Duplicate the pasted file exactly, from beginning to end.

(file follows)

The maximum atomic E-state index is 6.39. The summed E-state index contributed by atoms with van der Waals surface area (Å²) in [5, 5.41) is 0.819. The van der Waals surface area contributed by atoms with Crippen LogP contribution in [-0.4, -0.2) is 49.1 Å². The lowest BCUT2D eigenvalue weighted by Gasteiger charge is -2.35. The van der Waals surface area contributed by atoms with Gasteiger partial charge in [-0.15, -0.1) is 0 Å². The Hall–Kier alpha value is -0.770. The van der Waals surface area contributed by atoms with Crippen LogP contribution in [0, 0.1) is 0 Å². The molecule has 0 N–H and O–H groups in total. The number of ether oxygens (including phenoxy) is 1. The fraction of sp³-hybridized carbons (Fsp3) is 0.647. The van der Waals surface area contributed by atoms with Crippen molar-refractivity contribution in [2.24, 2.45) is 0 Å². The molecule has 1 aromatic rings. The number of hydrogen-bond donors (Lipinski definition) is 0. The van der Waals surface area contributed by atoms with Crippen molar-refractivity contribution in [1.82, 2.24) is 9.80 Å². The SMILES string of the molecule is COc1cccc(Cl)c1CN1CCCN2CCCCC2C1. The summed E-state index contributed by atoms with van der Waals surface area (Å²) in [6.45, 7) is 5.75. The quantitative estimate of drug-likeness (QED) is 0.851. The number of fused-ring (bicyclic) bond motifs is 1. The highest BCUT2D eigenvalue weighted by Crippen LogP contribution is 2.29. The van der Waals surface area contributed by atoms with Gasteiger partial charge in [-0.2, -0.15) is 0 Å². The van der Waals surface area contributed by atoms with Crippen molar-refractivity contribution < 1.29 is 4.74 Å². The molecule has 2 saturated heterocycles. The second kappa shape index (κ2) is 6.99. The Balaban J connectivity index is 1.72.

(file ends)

The maximum atomic E-state index is 6.39. The summed E-state index contributed by atoms with van der Waals surface area (Å²) in [5, 5.41) is 0.819. The van der Waals surface area contributed by atoms with Crippen LogP contribution in [-0.4, -0.2) is 49.1 Å². The lowest BCUT2D eigenvalue weighted by Gasteiger charge is -2.35. The van der Waals surface area contributed by atoms with Gasteiger partial charge in [-0.15, -0.1) is 0 Å². The Hall–Kier alpha value is -0.770. The van der Waals surface area contributed by atoms with Crippen LogP contribution in [0, 0.1) is 0 Å². The molecule has 0 N–H and O–H groups in total. The number of ether oxygens (including phenoxy) is 1. The fraction of sp³-hybridized carbons (Fsp3) is 0.647. The van der Waals surface area contributed by atoms with Crippen molar-refractivity contribution in [2.24, 2.45) is 0 Å². The molecule has 1 aromatic rings. The number of hydrogen-bond donors (Lipinski definition) is 0. The van der Waals surface area contributed by atoms with Crippen molar-refractivity contribution in [1.82, 2.24) is 9.80 Å². The SMILES string of the molecule is COc1cccc(Cl)c1CN1CCCN2CCCCC2C1. The summed E-state index contributed by atoms with van der Waals surface area (Å²) in [6.45, 7) is 5.75. The quantitative estimate of drug-likeness (QED) is 0.851. The number of fused-ring (bicyclic) bond motifs is 1. The highest BCUT2D eigenvalue weighted by Crippen LogP contribution is 2.29. The van der Waals surface area contributed by atoms with Gasteiger partial charge in [-0.2, -0.15) is 0 Å². The van der Waals surface area contributed by atoms with Crippen molar-refractivity contribution < 1.29 is 4.74 Å². The molecule has 2 saturated heterocycles. The second kappa shape index (κ2) is 6.99. The Balaban J connectivity index is 1.72.